Partial Readings: Protein Guilt, This Week in the War Against Women, Twitter Sabotage

Quinoa farmers in Bolivia. Photo courtesy of FAOALC / Flickr.

Protein Guilt

In recent years, the Andean “miracle grain” quinoa has ascended to superfood stardom at a rate rivaled only by kale. Its rich protein and amino acid contents helped turn it from a Peruvian peasant staple—or an exotic alternative to couscous, for a handful of international consumers—into a commodity prized by foodies far and wide. Its popularity has reached a point where dozens of tons of the grain are now flown out of Peru and Bolivia and into the pantries of healthy, wealthy consumers every year. Fair-trade enthusiasts in particular have been wooed by the promise of Andean cooperative farms supplying their vegetarian protein fix.

There is little doubt that the trade has brought tangible gains to the few countries exporting quinoa. In 2012, quinoa exports brought roughly $35 and $85 million in revenue to Peru and Bolivia, respectively, with prices tripling since 2006, earning the enthusiastic support of the countries’ politicians. Bolivian president and former quinoa farmer Evo Morales has even heralded the grain as an icon of national rejuvenation, and he managed to obtain a position as the “Special Ambassador to the FAO [Food and Agriculture Organization of the UN] for the International Year of Quinoa” in 2012. “For years [quinoa] was looked down on just like the indigenous movement,” he recalled. “To remember that past is to remember discrimination against quinoa and now after so many years it is reclaiming its rightful recognition as the most important food for life.”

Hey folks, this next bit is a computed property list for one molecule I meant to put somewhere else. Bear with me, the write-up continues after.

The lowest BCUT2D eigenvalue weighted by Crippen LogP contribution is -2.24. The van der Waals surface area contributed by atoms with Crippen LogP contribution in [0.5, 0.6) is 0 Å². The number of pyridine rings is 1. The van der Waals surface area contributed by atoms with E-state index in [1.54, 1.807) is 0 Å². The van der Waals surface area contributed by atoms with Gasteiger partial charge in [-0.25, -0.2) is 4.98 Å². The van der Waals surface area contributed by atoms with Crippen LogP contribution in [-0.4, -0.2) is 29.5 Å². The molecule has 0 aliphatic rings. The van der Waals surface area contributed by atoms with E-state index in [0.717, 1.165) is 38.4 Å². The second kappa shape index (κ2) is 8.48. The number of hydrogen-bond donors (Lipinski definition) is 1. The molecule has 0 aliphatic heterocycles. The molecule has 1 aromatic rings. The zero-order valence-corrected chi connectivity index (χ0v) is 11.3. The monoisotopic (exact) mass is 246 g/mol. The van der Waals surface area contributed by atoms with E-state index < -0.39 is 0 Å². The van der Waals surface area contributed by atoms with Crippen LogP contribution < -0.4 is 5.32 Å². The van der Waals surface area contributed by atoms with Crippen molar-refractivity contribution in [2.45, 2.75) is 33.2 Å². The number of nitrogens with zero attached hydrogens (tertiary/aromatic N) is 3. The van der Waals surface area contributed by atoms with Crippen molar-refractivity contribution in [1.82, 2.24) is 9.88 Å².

Like many conscious consumer trends, however, the quinoa boom has recently incurred some much-deserved criticism, most notably in a Guardian editorial by Joanna Blythman titled “Can vegans stomach the unpalatable truth about quinoa?” Herself a guilty quinoa eater—though apparently not a vegan—Blythman notes that

The appetite of countries such as ours for this grain has pushed up prices to such an extent that poorer people in Peru and Bolivia, for whom it was once a nourishing staple food, can no longer afford to eat it. Imported junk food is cheaper. In Lima, quinoa now costs more than chicken. Outside the cities, and fuelled by overseas demand, the pressure is on to turn land that once produced a portfolio of diverse crops into quinoa monoculture.

In fact, the quinoa trade is yet another troubling example of a damaging north-south exchange, with well-intentioned health and ethics-led consumers here unwittingly driving poverty there. It’s beginning to look like a cautionary tale of how a focus on exporting premium foods can damage the producer country’s food security.

Tanya Kerssen, of the Oakland-based advocacy group Food First, offered a similar perspective in a Time article published last April: “When you transform a food into a commodity, there’s inevitable breakdown in social relations and high environmental cost.”

A keen observer at Daily Kos followed up on the recent controversy with a reminder about the policies driving current U.S. trade with South America, including the 2002 Andean Trade Promotion and Drug Eradication Act and the 2007 Peruvian Free Trade Agreement, modeled on NAFTA and wholeheartedly endorsed at the time by a recently elected Barack Obama: “Peru’s ability to ship agricultural goods here duty-free was…designed to encourage farmers to grow something other than coca. And it worked. Perhaps too well.”

Yet passionate vegetarians and other quinoa loyalists have come to their favorite grain’s defense. Responding to Blythman’s provocation, PETA’s associate director Mimi Bekhechi argues, also in the Guardian, that quinoa production will never rival that of meat in its effects on global hunger and environmental devastation. She forcefully challenges Blythman’s call for a return to a more traditional, omnivorous, local diet.